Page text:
By Greg Bensinger
This article is being republished as part of our daily reproduction of WSJ.com articles that also appeared in the U.S. print edition of The Wall Street Journal (November 13, 2017).
Uber Technologies Inc. cleared the way for a multibillion-dollar investment led by SoftBank Group Corp. that would transform the corporate structure of the world's most valuable startup and give the ride-hailing company a powerful ally in its battle against global rivals.
The deal, confirmed Sunday by Uber, took shape after former Chief Executive Travis Kalanick and a major investor, Benchmark, reached an agreement over control of board seats, including putting on hold a lawsuit against the former chief, according to people familiar with the matter. The two sides appeared to be at an impasse just days ago.
Once completed, the deal would add six directors and introduce voting changes that would effectively limit Mr. Kalanick's power on the board, the people said. It also would bring Uber needed stability after a year of turbulence: The San Francisco company is still grappling with the fallout from a former software engineer's charges of sexual harassment, among other scandals that led a group of investors to push out Mr. Kalanick in June.
An investment by SoftBank represents an early win for new CEO Dara Khosrowshahi. He is working to overhaul Uber's workplace culture while also battling regulators from Brazil to the United Kingdom over proposed rules that would curtail the company's ability to operate.
"It's a pretty great reset for the company," said Bradley Tusk, a political strategist and investor in Uber. "Everyone staying in is focused on the possibilities of the future and everyone mired in the past and present can move on."
Directors have used the proposed SoftBank deal to push through a sweeping set of board reforms sought by investors. The reforms only kick in if the investment deal is consummated.
"We believe this agreement is a strong vote of confidence in Uber's long-term potential," an Uber spokesman said in an emailed statement. "Upon closing, it will help fuel our investments in technology and our continued expansion at home and abroad, while strengthening our corporate governance."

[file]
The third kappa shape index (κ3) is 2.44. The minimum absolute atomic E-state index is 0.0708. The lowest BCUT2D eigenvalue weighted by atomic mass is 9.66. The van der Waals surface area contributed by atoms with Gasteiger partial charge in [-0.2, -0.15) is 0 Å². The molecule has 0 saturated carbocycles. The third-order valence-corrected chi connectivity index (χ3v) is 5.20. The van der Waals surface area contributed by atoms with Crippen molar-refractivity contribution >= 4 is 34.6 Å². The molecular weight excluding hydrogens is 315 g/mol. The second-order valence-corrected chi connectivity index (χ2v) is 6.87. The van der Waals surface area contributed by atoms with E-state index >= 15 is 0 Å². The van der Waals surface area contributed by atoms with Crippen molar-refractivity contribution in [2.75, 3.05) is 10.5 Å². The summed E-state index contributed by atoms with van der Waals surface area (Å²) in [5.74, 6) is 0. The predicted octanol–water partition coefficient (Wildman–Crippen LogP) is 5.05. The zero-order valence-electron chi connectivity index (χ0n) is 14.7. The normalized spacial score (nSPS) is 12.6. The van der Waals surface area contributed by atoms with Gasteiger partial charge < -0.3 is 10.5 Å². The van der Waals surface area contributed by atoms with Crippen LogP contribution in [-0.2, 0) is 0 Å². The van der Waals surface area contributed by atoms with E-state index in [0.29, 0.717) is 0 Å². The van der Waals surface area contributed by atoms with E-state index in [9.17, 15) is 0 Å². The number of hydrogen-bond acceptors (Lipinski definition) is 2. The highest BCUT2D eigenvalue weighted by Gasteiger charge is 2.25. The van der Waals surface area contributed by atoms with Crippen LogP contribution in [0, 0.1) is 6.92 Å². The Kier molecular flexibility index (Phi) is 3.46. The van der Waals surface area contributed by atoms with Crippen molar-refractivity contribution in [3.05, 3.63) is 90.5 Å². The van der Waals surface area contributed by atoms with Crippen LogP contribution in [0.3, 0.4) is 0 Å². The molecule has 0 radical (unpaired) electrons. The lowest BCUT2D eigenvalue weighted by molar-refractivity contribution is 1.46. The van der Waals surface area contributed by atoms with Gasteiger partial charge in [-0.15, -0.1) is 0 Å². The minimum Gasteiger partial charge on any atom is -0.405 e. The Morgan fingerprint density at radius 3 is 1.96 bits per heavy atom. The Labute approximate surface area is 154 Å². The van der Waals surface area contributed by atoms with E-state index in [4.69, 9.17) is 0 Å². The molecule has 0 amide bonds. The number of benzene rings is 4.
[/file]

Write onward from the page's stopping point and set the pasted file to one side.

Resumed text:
SoftBank, leading a consortium of investors, has been trying gain at least a 14% stake in Uber, according to the people familiar. A two-pronged investment could total $10 billion, with SoftBank directly contributing at least $1 billion, buying shares that reflect the company's valuation at $68 billion, and buying the rest of the stake from investors at a lower price, the people said.
Details of the tender offer are still to come -- pricing remains an issue -- and could fail to entice enough investors to sell their stakes. If SoftBank doesn't garner at least 14%, the Japanese investor could scuttle the deal, people familiar with the matter have said.
Benchmark agreed to put a hold on its lawsuit against Mr. Kalanick, while the former CEO will allow directors to vote on any future appointees he makes to the board for the three seats he oversees, these people said.
The investor, with a board seat and a stake valued at more than $8 billion, had sued Mr. Kalanick to turn control of his seats back to the board, a move that divided directors. Mr. Kalanick was granted control of three board seats as part of a $3.5 billion investment from a Saudi wealth fund in 2016.
Once the deal is complete, Benchmark will drop its suit, said the people familiar with the matter.
For SoftBank, the deal would give it a stake in all of the world's largest ride-hailing firms. It also already has directors on the boards of ANI Technologies Pvt. Ltd.'s Ola and GrabTaxi Holdings Pte. Ltd., which compete with Uber directly in India, and Singapore and Southeast Asia, respectively.
SoftBank still faces hurdles in its goal of taking a commanding stake in Uber. Benchmark, which controls about 13% of Uber, privately has wavered on whether it will sell based on the valuation of the tender offer, and Mr. Kalanick has indicated he plans to retain all of his roughly 10% stake, according to the people.
Benchmark has said it believes Uber could be valued at $100 billion, though talks on the tender offer have centered on a valuation of around $50 billion, according to the people.
Upon completion of a deal, a set of governance reforms would kick in, including eliminating the outsize voting power of early investors and adding six seats to Uber's 11-person board, two slated for SoftBank, the people said.
The voting provision effectively would limit Mr. Kalanick's control by creating equal voting power among shareholders. Still, with oversight of three board seats, he would remain an influential force at the company he co-founded eight years ago, and he remains in close contact with Mr. Khosrowshahi and other executives.
Mr. Kalanick in September unilaterally filled two board seats, which surprised fellow directors and the new CEO. He named two well-known executives in former Xerox Corp. CEO Ursula Burns and former CIT Group Inc. CEO John Thain.
Uber's board has set a deadline to hold an initial public offering sometime in 2019. That gives the company and its new CEO some time to repair its damaged reputation, fill a number of top executive roles, resolve a series of prominent lawsuits and improve financial losses that totaled more than $3 billion last year.
Write to Greg Bensinger at email@example.com